Pretty much sums it up. This ain't the US or London. I've been looking for a decent dim sum place or Cantonese seafood house in Paris for years. I am hoping some decent Chinese chefs who want to give it a go in Paris will heed my call. But please no 8 euro buffets. We want the real stuff with decent ingredients and some talent in the kitchen. Maybe, I need to head deep into Ivry to find something. At least, I can buy all the right ingredients at Tang Freres and Paris Store.

              1. re: rubym
                rjkaneda Sep 20, 2006 01:50 PM

                Mirama isn't bad -- I've been going there for 20 years. The shrimp dumpling/noodle soup is an outstanding starter.

                1. re: rjkaneda
                  PBSF Sep 20, 2006 03:16 PM

                  I agree with Mirama. It is probably the only decent place in the 5th. It may not be a place for a grand dinner, but their noodle of all types, dumplings, Chinese BBQ are quite good. Their other dishes are comparable to many similar places in SF. And one won't run into the Thai/Vietnamese/Chinese pan Asian menus of it's neighbors.

              2. Gary Soup Jul 3, 2006 02:37 PM

                Four years too late to help B&W, but since this thread just started bubbling again, I'll throw this useful link into the pot.

                http://www.rendezvousfrance.com/chine.html

                I'd be most intrigued by the Salon de Thé Wenzhou. The isolated coastal city of Wenzhou has a peculiar "French Connnection" (in food and otherwise) that's been noted even in the Chinese media:

                http://english.people.com.cn/english/...

                1 Reply
                1. re: Gary Soup
                  j
                  JmVikmanis Jul 3, 2006 09:07 PM

                  Thanks for the wonderful link. We'll be in Paris 10 days at the beginning of August and my husband will undoubtedly go on a hunt for Chinese food somewhere after the second or third day so this will be very helpful.

                2. a
                  annie Jul 3, 2006 09:35 PM

                  For fantastic family style Cantonese - head to:

                  LIKAFO
                  39 AVENUE DE CHOISY 75013 PARIS
                  01 45 84 20 45

                  They speak both Mandarin and Cantonese.

                  1. c
                    clipper7 Jul 8, 2006 09:14 PM

                    I can highly recommend TANG's in the 16th district. It's a very refined Chinese restaurant and Charlie Tang, the owner, and his wife, are simply the best. It is pricey though - 150 Euro for two, including a good wine.

                    1. Withnail42 Aug 4, 2006 02:39 PM

                      Chen came highly recommended from a Michelin exec. I have also heard others say very good things about it. However I have not yet has the pleasure myself.

                      1. b
                        belsha Sep 5, 2006 12:48 PM

                        Does anyone know a good SICHUANSE restaurant in Paris? Seems hard to find since french people are allergic to spicy food....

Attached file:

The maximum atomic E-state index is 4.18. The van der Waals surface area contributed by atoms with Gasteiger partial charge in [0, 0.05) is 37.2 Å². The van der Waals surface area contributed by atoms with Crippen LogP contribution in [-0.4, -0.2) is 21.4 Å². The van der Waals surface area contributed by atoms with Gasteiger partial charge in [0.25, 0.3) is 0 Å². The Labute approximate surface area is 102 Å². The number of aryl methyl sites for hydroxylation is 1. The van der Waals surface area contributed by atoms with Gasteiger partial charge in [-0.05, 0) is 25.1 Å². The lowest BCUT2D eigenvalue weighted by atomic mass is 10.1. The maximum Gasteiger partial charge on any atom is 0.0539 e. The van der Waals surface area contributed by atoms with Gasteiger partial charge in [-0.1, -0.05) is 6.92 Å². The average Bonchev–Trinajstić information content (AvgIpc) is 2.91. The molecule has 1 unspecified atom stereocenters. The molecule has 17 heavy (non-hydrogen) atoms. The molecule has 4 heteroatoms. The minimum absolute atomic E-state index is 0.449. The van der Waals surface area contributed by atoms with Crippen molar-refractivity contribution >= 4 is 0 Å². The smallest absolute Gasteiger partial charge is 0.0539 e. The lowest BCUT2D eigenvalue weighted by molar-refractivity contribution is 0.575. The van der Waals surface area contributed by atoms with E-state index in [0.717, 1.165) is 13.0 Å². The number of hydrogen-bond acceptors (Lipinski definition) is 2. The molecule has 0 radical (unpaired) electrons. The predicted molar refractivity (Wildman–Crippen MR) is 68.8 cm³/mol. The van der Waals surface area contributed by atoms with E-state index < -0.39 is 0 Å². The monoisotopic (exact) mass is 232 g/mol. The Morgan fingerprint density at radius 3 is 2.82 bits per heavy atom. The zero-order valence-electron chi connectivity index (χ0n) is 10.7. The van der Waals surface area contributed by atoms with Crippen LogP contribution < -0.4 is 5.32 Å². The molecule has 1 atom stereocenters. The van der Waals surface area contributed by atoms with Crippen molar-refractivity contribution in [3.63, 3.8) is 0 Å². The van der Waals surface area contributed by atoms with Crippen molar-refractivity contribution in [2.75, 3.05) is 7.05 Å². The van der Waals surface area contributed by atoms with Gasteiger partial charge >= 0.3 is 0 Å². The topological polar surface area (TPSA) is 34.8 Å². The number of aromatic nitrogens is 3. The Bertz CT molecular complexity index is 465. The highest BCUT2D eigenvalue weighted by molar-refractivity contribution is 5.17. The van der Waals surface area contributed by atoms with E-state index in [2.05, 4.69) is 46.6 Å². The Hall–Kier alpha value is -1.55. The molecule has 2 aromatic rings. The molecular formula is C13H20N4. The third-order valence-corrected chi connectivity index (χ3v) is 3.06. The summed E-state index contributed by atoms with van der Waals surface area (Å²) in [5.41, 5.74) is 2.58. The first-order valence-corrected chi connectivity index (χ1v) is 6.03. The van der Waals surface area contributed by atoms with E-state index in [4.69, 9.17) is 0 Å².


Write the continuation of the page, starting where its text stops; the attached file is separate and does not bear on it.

I confirm that LIKAFO is a GREAT place, my favorite here. Tricotin is OK, and CHEN is good, but very expensive.

                        1 Reply
                        1. re: belsha
                          c
                          carriephoto Sep 22, 2006 09:22 AM

                          check out Cheng Du for good sichuan chinese. it is on blvd sebastopol just 2 minutes north of metro strasbourg st. denis. not at all diet food but a good place for a loud and boisterous dinner party.

                        2. p
                          poncho Sep 18, 2006 10:14 PM

                          It's very rare (impossible) to find a passable Chinese restaurant outside of the 13th or Belleville. (I've had mediocre luck at the one on rue St Jaques mentioned above). As noted they usually "specialize" in Chinese, Vietnamese, Thai, and Cambodian, all at once...

                          I've found an excellent indicator of quality is to check the menu for meduse (jellyfish), pattes de poulet (chicken feet) and langues de canard (duck tongues). A restaurant with those items will be chinese and not an amalgam.

                          Best bet for familial informal chinese is Fleur de Mai on Avenue Choisy in the 13th.

                          Better selection and relatively good quality is Sinorama.

                          There is actually a dim sum restaurant that has carts in the 1th (New Nouilleville). But the two times I was there there were so few people there that there were practically no carts, and those that did circulate just had the same stuff you could get in any traiteur asiatique.

                          Someone mentioned Tricotin. Just behind it in the courtyard are aquartet of restaurants. I prefer the New Hoa Khan to Tricitin, less crowded and more Chinese than French who prefer the Tricotin.

                          BTW, when in a restaurant in Paris and you don't want food toned down for french palates,you have to ask for the food to be prepared "comme chez vous". And repeat it a couple of times. it's the only way I've been able to get a passable Indian or Thai meal.